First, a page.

Rather than being stamped out, traditional Japanese performing arts flourished within the World War II internment camps that Japanese-Americans were imprisoned in.
The Kanamara Festival is held each year in Kawasaki City. Here, phallic objects and candies are in abundance.
How did Mt.Gox, once the largest #Bitcoin exchange fall apart and why couldn’t it be saved. (To the best of my knowledge) Magic Trading Cards & Magic Money
Eric Messersmith is a lecturer at the Institute for Asian Studies, Florida International University. He received his B.A. from the University of Miami, his MBA and Ph.D. from the University of Miami. Dr. Messersmith has long been interested in Japan and Japanese Culture. He lived in Kyoto for many years and was an assistant professor [...]
by Lucie Prunier When one thinks of a Japanese family, what usually comes to mind is the image of a male breadwinner household, in which the father is mostly absent from home and busy working long hours, while his wife stays at home and takes care of the housework and children. This family model and [...]
By Douglas Miller Antinuclear protest movements sprang up in and around Tokyo after the Great East Japan Earthquake and tsunami of March 11, 2011. Japan’s antinuclear movement has since waned, however, and the reasons warrant careful consideration. The antinuclear movement in Japan before 3.11 focused on opposition to nuclear arms, led by Gensuikyo—formally the Gensuibaku [...]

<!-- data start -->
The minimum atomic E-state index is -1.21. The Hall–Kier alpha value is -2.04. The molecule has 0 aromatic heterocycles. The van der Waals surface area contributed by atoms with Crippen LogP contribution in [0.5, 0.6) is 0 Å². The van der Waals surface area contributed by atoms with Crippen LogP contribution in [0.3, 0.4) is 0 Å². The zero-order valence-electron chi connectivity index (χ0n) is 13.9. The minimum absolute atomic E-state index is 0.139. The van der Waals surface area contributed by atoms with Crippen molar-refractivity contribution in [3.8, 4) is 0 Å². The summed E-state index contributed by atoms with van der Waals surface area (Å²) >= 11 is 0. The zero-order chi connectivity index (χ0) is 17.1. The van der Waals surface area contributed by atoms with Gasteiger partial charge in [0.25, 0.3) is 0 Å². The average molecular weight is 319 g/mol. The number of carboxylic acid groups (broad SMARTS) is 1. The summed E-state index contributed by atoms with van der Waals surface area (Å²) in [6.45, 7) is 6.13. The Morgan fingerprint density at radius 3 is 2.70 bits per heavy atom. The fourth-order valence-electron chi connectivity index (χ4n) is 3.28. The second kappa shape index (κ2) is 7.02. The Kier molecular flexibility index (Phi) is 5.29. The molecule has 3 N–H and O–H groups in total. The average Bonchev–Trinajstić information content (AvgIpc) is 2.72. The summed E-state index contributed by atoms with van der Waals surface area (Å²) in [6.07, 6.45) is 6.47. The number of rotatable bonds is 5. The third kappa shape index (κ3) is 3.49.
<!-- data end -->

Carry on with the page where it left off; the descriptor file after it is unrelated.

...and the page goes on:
Well, some women in Japan, and probably a very small number of them, in order to spice up their home-made chocolates with a little extra something, or give their store bought chocolates something really special–are reportedly (self-reportedly) putting a little of their own blood and sweat into the cooking of gooey sweets
“Women are not normal when they are on their period. They are abnormal.
You can’t possibly let them make critical decisions about the country [during their periods], such as
whether or not to go to war.” – Masuzoe in the October 1989 issue of the magazine BIGMAN
But I think that the reason the general public identified with the roles I played, was that they were struck by my stance as a man who unrelentingly stands up to absurd injustices. It wasn’t just that I was just going off to a sword fight, but that my character was willing to sacrifice himself in order to protect the people important to him. JSRC: Mr. Takakura, you have been called the Clint Eastwood of Japan, what do you think of that?
Ken Takakura: It’s what someone else thinks, so I have no thoughts on the matter.
Japan Subculture Research Center has taken a long sabbatical since December of 2013. We meant to get things off with a bang this January but our editor in chief and assistant editor were both out of commission. So we’re taking the opportunity today to relaunch the website and wish you all a happy Chinese new year. The Chinese new year and once upon a time, the Japanese new year as well, followed the lunar calendar, so today’s new moon (Friday) means we can all say goodbye to the (water) snake year and say hello to the (wooden) horse year!